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Displaying a handful of false IDs and pictures of drugs and guns seized from illegal immigrants, the governor said that continuing to "flagrantly ignore" the situation would erode public support for legal immigration.
"We've winked and nodded at some of these issues," Worthington Police Chief Mike Cumiskey said at the news conference. He added, however, that the biggest impact of illegal immigration is "side issues" such as unlicensed and uninsured drivers and victims unwilling to report crimes.
Despite an influx of immigrants in the last decade, Cumiskey said Worthington's crime rate has not increased. And while the southwest Minnesota city does not bar police from asking people who haven't been arrested about their immigration status -- as do ordinances in Minneapolis and St. Paul that Pawlenty's plan would overrule -- Cumiskey said his officers don't do so.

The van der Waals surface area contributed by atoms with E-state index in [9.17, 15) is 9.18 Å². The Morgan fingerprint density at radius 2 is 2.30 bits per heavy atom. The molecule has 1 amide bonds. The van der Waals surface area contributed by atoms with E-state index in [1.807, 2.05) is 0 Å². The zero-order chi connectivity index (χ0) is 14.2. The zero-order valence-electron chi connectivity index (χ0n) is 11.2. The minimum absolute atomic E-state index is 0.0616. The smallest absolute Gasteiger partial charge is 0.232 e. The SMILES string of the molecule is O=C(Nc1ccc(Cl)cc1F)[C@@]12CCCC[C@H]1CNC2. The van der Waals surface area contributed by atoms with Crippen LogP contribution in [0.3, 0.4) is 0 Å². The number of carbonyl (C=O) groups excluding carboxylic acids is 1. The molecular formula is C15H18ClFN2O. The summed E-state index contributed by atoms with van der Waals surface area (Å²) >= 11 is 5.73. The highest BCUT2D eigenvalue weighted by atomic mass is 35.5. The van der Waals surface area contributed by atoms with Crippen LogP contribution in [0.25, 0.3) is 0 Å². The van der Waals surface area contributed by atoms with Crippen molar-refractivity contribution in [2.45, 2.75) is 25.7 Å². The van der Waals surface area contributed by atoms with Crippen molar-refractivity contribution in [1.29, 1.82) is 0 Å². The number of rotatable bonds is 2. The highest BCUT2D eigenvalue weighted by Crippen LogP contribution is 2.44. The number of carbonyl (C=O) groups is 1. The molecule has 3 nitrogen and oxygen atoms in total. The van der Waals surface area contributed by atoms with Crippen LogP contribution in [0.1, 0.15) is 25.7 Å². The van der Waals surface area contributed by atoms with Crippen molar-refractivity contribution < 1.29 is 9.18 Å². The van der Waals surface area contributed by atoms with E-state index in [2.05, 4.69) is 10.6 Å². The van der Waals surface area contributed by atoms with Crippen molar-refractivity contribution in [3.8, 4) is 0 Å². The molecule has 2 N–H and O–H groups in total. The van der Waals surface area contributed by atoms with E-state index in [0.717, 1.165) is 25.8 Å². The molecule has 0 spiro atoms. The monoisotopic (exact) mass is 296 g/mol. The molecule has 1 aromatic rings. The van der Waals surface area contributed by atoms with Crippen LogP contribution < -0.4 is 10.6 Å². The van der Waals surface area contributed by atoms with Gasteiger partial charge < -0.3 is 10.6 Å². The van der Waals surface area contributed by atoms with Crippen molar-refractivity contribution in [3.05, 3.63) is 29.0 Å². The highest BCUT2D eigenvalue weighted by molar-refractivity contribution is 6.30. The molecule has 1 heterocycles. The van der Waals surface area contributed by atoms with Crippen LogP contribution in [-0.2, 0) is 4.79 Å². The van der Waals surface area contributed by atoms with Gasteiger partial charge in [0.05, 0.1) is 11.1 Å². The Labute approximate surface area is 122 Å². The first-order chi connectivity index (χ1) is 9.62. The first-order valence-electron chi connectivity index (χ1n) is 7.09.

Another police chief with many immigrants in his jurisdiction, Chaska's Scott Knight, suggested that asking such questions would amount to racial profiling. He denounced the governor's proposal as "the politics of fear" and said immigrants "are causing no more trouble than any other group."
According to a widely disputed study issued by the Pawlenty administration last month, illegal immigrants number 80,000 to 85,000 in Minnesota and cost taxpayers up to $188 million a year. The study did not attempt to measure the economic or tax contributions of undocumented aliens, however.
"Our history is based on immigration," the governor said. "Our future counts on it. The federal government has the bulk of the responsibility for enforcing the immigration laws. But there are some things states can do and should do."
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